HURRICANE HUNTER

Dramatic Video Shows Hurricane Hunters' Plane Flying Into the Eye of Ian

NOAA's Nick Underwood spoke to NBC10 Boston about his experience flying through Hurricane Ian, calling it the worst storm he's experienced yet

NBC Universal, Inc.

Before Hurricane Ian made landfall in Florida on Wednesday, hurricane hunters headed out into the storm.

Engineer Nick Underwood, with the National Oceanic and Atmospheric Administration, has been a part of these missions for more than six years, starting with Hurricane Matthew back in 2016. Since then, he’s flown in nearly 2 dozen hurricanes, and he says this was the toughest ride he’s ever experienced.

Underwood, who was back in Texas after the early morning ride, spoke to NBC10 Boston Wednesday night and shared more about what was "quite the ride" through "severe and sustained turbulence," noting it was tough to find their way out of the eye.

“It was surprising to find such a violent part of the storm on the western side, which tends to be not as violent part of the storm. And really, it was just a lot of turbulence in a lateral direction. Normally we get the up and down stuff, but getting tossed side to side is a lot more unnerving than you would expect," he said. "Something that sort of added to the environment was the amount of lightning, both in the eyewall, and then once we got into the eye even. I've never seen so much lightning inside of a hurricane."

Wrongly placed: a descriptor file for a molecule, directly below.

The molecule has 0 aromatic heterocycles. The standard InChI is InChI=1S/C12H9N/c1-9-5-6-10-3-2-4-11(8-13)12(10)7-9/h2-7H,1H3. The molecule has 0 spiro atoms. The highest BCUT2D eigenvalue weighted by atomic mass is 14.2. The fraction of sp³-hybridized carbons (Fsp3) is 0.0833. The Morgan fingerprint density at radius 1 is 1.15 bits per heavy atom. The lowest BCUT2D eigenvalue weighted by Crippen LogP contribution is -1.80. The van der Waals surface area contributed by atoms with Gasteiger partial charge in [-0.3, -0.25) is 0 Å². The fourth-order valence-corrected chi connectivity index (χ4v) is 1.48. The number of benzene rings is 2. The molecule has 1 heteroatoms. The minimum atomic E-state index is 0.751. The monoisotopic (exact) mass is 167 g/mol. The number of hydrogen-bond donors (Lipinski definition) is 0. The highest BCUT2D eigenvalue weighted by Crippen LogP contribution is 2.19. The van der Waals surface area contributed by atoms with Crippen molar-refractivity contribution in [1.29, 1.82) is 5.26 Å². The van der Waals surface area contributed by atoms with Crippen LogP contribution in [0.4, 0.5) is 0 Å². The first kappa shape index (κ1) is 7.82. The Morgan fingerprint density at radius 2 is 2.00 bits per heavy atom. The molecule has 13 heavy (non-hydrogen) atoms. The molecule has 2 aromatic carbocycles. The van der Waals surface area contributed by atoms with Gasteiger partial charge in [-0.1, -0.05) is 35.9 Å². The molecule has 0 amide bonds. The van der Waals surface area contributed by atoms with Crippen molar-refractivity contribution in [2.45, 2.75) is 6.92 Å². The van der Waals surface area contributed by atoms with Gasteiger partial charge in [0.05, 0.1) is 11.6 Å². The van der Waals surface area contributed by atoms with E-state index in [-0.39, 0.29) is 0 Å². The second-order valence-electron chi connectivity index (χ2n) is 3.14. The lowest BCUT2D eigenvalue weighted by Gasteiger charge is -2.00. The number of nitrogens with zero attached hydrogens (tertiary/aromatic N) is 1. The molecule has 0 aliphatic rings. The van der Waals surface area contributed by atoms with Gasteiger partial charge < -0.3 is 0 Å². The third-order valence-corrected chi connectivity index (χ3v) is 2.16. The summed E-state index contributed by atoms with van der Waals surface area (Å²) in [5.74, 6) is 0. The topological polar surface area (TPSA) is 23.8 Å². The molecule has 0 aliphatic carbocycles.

Underwood shared video to Twitter that showed the turbulence, writing, "I have never seen the bunks come out like that. There was coffee everywhere."

Underwood said they knew what they were getting into with Ian, but even with the warnings from other crews, it was still "quite the experience." When asked how it ranks to the others he's flown through, Underwood ranked this as the worst storm yet.

"It's my number one," he said.

While there's a little apprehension at first, Underwood noted that everyone on board, from meteorologists to flight directors, is the best at what they do and that's very reassuring.

Flights like these help hurricane hunters collect critical data that assist in mapping out the path of a storm.

"It's vital that we get up in the air and actually get that data in real time in the storm because the more accurate, the more precise that data is, the better that forecast is going to be for the folks on the ground," he shared.

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